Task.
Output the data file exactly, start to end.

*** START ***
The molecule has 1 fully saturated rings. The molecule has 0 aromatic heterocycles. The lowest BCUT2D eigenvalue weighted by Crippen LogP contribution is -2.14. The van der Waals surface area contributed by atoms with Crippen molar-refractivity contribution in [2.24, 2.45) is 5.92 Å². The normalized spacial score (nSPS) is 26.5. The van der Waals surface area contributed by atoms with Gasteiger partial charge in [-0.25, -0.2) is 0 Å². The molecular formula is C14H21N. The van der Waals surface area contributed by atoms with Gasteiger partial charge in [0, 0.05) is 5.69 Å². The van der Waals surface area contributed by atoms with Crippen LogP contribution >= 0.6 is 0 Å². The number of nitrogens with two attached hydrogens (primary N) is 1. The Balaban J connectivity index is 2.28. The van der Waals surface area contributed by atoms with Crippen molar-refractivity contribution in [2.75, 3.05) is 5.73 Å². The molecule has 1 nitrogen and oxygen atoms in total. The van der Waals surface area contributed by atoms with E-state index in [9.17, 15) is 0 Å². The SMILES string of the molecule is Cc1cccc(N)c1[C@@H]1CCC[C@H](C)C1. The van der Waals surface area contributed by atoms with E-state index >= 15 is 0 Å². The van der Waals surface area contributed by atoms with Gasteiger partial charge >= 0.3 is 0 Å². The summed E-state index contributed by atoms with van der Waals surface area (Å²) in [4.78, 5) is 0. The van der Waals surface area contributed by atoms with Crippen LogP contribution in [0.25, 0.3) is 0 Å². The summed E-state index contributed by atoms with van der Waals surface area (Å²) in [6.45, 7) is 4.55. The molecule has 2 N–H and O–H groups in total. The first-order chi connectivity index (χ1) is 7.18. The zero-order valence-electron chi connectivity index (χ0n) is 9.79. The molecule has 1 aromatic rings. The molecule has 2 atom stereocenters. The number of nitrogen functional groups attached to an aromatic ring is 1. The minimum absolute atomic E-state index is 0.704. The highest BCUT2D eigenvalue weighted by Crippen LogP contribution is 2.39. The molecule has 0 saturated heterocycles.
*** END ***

The molecule has 1 fully saturated rings. The molecule has 0 aromatic heterocycles. The lowest BCUT2D eigenvalue weighted by Crippen LogP contribution is -2.14. The van der Waals surface area contributed by atoms with Crippen molar-refractivity contribution in [2.24, 2.45) is 5.92 Å². The normalized spacial score (nSPS) is 26.5. The van der Waals surface area contributed by atoms with Gasteiger partial charge in [-0.25, -0.2) is 0 Å². The molecular formula is C14H21N. The van der Waals surface area contributed by atoms with Gasteiger partial charge in [0, 0.05) is 5.69 Å². The van der Waals surface area contributed by atoms with Crippen LogP contribution >= 0.6 is 0 Å². The number of nitrogens with two attached hydrogens (primary N) is 1. The Balaban J connectivity index is 2.28. The van der Waals surface area contributed by atoms with Crippen molar-refractivity contribution in [2.75, 3.05) is 5.73 Å². The molecule has 1 nitrogen and oxygen atoms in total. The van der Waals surface area contributed by atoms with E-state index in [9.17, 15) is 0 Å². The SMILES string of the molecule is Cc1cccc(N)c1[C@@H]1CCC[C@H](C)C1. The van der Waals surface area contributed by atoms with E-state index >= 15 is 0 Å². The van der Waals surface area contributed by atoms with Gasteiger partial charge >= 0.3 is 0 Å². The summed E-state index contributed by atoms with van der Waals surface area (Å²) in [4.78, 5) is 0. The van der Waals surface area contributed by atoms with Crippen LogP contribution in [0.25, 0.3) is 0 Å². The summed E-state index contributed by atoms with van der Waals surface area (Å²) in [6.45, 7) is 4.55. The molecule has 2 N–H and O–H groups in total. The first-order chi connectivity index (χ1) is 7.18. The zero-order valence-electron chi connectivity index (χ0n) is 9.79. The molecule has 1 aromatic rings. The molecule has 2 atom stereocenters. The number of nitrogen functional groups attached to an aromatic ring is 1. The minimum absolute atomic E-state index is 0.704. The highest BCUT2D eigenvalue weighted by Crippen LogP contribution is 2.39. The molecule has 0 saturated heterocycles.